Arts Management

Arts Management

Arts Management

Arts Management

Synopsis

This work educates existing and future arts managers to appreciate their artistic, managerial and social responsibilities, to understand the context and conditions faced by arts and cultural organizations in contemporary society and associated critical issues in management.

Excerpt

An observation attributed to Germaine Greer at the end of the twentieth century - that marketing is the principal cultural form of our time - served as a topic of exchange in a major British newspaper (Guardian, 27 March 1999). The choice of debaters, the managing director of a major public relations firm and the paper's chief art critic, was suggestive of the links between publicity and oil painting examined by John Berger in Ways of Seeing (1972). Following Berger's analysis in the early 1970s, the encroachment of management theory - not least of all associated with notions of consumer sovereignty - into many areas of social activity has been steady. Fear and greed, particularly on the part of middle managers, helps to explain 'Heathrow Organization Theory', the mischievous term coined by Gibson Burrell to characterize the 'philosophical vacuity' underpinning management thinking, which results from 'the fact that most mid-Atlantic managers think with their beliefs than about them' (Burrell 1989:308, 307).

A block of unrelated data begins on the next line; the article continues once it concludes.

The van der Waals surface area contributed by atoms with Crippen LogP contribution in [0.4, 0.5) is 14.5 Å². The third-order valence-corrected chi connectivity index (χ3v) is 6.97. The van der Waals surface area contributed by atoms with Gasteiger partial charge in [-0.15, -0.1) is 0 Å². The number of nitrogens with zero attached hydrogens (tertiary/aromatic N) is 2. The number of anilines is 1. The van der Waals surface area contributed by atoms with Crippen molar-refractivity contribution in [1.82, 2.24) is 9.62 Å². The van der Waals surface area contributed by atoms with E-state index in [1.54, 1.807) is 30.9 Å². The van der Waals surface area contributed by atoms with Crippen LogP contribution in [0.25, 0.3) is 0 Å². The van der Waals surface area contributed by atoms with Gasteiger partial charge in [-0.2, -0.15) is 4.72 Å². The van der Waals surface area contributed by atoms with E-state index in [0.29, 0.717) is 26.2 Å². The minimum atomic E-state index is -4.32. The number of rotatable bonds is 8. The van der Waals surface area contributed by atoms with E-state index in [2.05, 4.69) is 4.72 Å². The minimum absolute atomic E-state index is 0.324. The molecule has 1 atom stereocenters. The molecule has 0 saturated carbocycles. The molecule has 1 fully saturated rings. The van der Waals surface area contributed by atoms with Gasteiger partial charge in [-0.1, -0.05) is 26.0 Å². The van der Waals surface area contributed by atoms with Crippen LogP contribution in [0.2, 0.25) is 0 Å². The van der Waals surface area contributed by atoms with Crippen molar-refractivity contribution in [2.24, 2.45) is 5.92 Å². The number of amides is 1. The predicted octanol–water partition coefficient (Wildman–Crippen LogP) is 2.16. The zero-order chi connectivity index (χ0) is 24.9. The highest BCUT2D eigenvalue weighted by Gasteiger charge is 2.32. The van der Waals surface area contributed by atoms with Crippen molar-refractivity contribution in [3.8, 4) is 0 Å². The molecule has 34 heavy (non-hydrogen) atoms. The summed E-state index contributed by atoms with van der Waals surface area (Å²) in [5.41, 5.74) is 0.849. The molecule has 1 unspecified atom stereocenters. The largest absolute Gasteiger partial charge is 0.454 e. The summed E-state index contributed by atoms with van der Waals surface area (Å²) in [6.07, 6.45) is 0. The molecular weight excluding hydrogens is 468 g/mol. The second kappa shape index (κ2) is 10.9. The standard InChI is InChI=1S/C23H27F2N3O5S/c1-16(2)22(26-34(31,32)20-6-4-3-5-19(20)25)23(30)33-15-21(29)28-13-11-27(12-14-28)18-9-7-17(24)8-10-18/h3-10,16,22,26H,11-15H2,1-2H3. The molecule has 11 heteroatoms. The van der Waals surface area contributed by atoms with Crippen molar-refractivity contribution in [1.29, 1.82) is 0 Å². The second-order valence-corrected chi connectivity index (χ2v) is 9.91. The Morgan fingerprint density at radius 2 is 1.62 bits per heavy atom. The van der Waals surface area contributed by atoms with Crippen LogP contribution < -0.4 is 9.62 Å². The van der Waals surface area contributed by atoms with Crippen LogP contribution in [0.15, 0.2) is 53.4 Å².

Yet it is prudent to remember that insider accounts have characterized management gurus as fallible propagandists. Financial Times columnist Lucy Kellaway has criticized the management self-help business. By way of illustration, 'F+M= P * R' (where F = Formula, M = Management, P = Pretentious, R = Rubbish) is how she mocks the crude and simplistic pragmatism encapsulated by flow charts to gain scientific respectability (Kellaway 2000:58). In the same vein, 'bullshit bingo' is a game of lining up management clichés: it accentuates the reliance on a 'piece of verbal wallpaper to cover flaws in argument and gaps in thinking' (leader in the London Times, 6 April 2000). This is consistent with the case against management theory - incapable of self-criticism, incomprehensible gobbledegook, rarely rises above basic common sense, and faddish and bedevilled by contradictions - as posited by Economist staffers (Micklethwait and Wooldridge 1996).

What is the relevance of art and aesthetics in the practice and study of organizations and their management? How can we better understand the management of creativity and innovation in complex knowledge flows between cultural production and consumption? These are questions posed at the 2001 Critical Management Studies conference, organized by the Manchester School of Management, in the sessions devoted to 'art and aesthetics' and 'the management of creativity and creative industries'. The points of contact between the arts and management are many and complex. We are particularly interested in 'arts management' as an

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